“Trump’s white evangelical supporters make up an army of partisans decades in the making,” Posner writes, “and they will not quietly retreat in the face of defeat . . . For Trump’s white evangelical supporters, defending him became indistinguishable from defending white Christian America . . . In defending Trump from criticism, religious right leaders have given moral cover to the president’s racism and white nationalism.”
Are all—or most—white evangelicals, as Posner suggests, “white Christian nationalists”?
There is no definitive, statistically driven answer to that question because as poll takers point out, racism is something people rarely acknowledge in surveys.
However, this much, which Posner correctly points out, is inarguably true: There is a hard, racist segment—perhaps the core—among grass roots white evangelicals. They form one of the reliable components of the hooded wing of the Republican Party.
Notwithstanding, several spontaneous manifestations of this racism even caught some white evangelical leaders off guard.
First came the visceral opposition to the Black Lives Matter movement, especially to the 2012 shooting of Trayvon Martin, an unarmed African American teen in Sanford, Florida. Black evangelicals were stunned by what they felt was a betrayal by their white co-religionists.
Then in 2013 there was the negative reaction to the proposed, bipartisan, immigration reform proposal, and subsequent efforts, each providing a path to citizenship to the undocumented. Much like their African American co-religionists, Latino evangelicals were shocked and hurt as white evangelical leaders who initially supported immigration reform shamefully hastened to retreat to their recalcitrant base.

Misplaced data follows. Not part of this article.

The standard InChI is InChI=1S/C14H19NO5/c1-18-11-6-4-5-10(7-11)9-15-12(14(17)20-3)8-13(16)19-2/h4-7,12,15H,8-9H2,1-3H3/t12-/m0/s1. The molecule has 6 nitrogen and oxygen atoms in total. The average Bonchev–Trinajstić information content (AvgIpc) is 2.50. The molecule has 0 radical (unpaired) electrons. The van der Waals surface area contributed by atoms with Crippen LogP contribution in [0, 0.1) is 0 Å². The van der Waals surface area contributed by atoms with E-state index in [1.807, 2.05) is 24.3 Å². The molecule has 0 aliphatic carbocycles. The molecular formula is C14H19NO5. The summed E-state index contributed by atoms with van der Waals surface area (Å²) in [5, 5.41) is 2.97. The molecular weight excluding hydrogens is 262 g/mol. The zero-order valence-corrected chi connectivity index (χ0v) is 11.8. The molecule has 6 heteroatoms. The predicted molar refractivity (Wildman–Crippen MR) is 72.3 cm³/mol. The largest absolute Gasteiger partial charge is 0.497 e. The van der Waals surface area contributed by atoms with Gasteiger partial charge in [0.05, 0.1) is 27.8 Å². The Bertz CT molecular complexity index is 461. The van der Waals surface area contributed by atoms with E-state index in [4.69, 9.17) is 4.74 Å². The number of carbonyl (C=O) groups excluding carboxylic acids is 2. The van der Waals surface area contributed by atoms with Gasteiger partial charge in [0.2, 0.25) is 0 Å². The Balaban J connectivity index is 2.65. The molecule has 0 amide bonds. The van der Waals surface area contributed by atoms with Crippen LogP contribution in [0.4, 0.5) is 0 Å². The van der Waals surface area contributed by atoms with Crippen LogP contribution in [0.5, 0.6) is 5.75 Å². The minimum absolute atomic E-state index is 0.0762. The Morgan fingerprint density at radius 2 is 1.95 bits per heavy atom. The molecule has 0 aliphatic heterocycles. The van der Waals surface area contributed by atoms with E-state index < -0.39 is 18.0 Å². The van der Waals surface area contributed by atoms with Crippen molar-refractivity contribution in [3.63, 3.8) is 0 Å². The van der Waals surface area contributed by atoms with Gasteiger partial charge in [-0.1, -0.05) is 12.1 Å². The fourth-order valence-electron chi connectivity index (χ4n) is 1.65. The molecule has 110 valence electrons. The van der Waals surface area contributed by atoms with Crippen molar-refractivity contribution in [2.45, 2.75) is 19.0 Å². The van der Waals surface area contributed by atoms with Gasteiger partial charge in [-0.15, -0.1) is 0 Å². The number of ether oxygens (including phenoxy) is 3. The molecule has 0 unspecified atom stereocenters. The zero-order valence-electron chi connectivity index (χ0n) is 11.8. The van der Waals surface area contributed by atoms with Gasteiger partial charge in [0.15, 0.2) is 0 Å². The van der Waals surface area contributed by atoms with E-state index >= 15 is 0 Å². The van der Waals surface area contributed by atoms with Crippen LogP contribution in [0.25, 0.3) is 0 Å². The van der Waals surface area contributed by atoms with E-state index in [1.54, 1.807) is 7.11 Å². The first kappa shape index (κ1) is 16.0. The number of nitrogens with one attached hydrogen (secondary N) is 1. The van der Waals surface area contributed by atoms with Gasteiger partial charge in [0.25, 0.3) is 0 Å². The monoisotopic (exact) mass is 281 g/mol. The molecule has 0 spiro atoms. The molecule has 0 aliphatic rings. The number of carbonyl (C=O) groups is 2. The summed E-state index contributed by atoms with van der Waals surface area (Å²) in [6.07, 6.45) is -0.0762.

In the same vein, many white evangelical leaders—who backed more traditional candidates in the 2016 Republican presidential primary—were then shaken by Trump’s sudden rise in the contest.
“The more [Trump] called for a wall or for banning Muslims, or lambasted ‘elites’ and ‘political correctness,’ the more he cemented his standing with white evangelical voters,” Posner writes. “Finally evangelical leaders relented and acknowledged what the voters they had so carefully groomed to be ‘values voters’ apparently wanted a wall builder, a rule breaker, and most important, a strongman.”
When Trump won, evangelicals were richly rewarded for choosing expedience over principle.
“Although evangelicals constitute far from a majority of Americans, the president’s bottomless support for them has enabled the Christian right to dictate administration policy, creating a tyranny of the minority that they see as a divine assignment and a last chance to save America.”
Later, these same evangelicals rallied to Trump’s defense when impeachment threatened, calling the Congressional effort an attempted coup, aimed at “overturning the election.”
But if impeachment is somehow a “coup,” an overturning or overthrowing of the election, why did the Founding Fathers put it in the Constitution?
So as the 2020 election approaches, is Unholy a worthwhile addition to this sagging book shelf of attacks on conservative, white evangelicals? Does it say much on the subject that is new? Unfortunately, not so much.
While deeply researched and eloquently written, Posner doesn’t tell casual observers something they don’t already know, or could reasonably predict.
But worse, the sad truth is that no amount of editorial huffing and puffing will bring down Trump’s house, his base of white evangelical support. His handling of the novel coronavirus pandemic may be another story, perhaps for another book.